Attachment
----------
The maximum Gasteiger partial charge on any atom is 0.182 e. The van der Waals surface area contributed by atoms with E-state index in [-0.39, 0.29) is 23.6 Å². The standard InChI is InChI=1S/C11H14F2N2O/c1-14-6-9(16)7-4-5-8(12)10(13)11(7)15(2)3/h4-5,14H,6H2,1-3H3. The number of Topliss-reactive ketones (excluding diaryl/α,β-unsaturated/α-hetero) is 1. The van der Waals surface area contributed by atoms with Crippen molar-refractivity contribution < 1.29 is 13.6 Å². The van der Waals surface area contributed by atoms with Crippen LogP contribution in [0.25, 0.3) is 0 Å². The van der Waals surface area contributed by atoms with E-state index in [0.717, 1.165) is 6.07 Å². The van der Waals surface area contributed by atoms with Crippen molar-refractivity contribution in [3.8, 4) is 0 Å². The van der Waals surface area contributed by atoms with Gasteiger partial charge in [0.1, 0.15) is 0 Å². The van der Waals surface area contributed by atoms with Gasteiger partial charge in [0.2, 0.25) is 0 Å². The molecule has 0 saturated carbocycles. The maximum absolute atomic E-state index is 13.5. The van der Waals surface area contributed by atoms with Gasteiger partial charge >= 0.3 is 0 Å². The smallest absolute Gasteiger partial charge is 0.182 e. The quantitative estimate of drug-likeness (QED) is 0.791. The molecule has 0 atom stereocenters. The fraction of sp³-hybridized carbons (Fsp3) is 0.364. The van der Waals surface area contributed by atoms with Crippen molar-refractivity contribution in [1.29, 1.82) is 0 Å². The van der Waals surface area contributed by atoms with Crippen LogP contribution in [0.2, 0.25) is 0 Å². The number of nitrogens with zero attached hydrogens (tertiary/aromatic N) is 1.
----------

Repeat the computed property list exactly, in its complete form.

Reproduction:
The maximum Gasteiger partial charge on any atom is 0.182 e. The van der Waals surface area contributed by atoms with E-state index in [-0.39, 0.29) is 23.6 Å². The standard InChI is InChI=1S/C11H14F2N2O/c1-14-6-9(16)7-4-5-8(12)10(13)11(7)15(2)3/h4-5,14H,6H2,1-3H3. The number of Topliss-reactive ketones (excluding diaryl/α,β-unsaturated/α-hetero) is 1. The van der Waals surface area contributed by atoms with Crippen molar-refractivity contribution < 1.29 is 13.6 Å². The van der Waals surface area contributed by atoms with Crippen LogP contribution in [0.25, 0.3) is 0 Å². The van der Waals surface area contributed by atoms with E-state index in [0.717, 1.165) is 6.07 Å². The van der Waals surface area contributed by atoms with Crippen molar-refractivity contribution in [3.8, 4) is 0 Å². The van der Waals surface area contributed by atoms with Gasteiger partial charge in [0.1, 0.15) is 0 Å². The van der Waals surface area contributed by atoms with Gasteiger partial charge in [0.2, 0.25) is 0 Å². The molecule has 0 saturated carbocycles. The maximum absolute atomic E-state index is 13.5. The van der Waals surface area contributed by atoms with Gasteiger partial charge >= 0.3 is 0 Å². The smallest absolute Gasteiger partial charge is 0.182 e. The quantitative estimate of drug-likeness (QED) is 0.791. The molecule has 0 atom stereocenters. The fraction of sp³-hybridized carbons (Fsp3) is 0.364. The van der Waals surface area contributed by atoms with Crippen molar-refractivity contribution in [1.29, 1.82) is 0 Å². The van der Waals surface area contributed by atoms with Crippen LogP contribution in [0.2, 0.25) is 0 Å². The number of nitrogens with zero attached hydrogens (tertiary/aromatic N) is 1.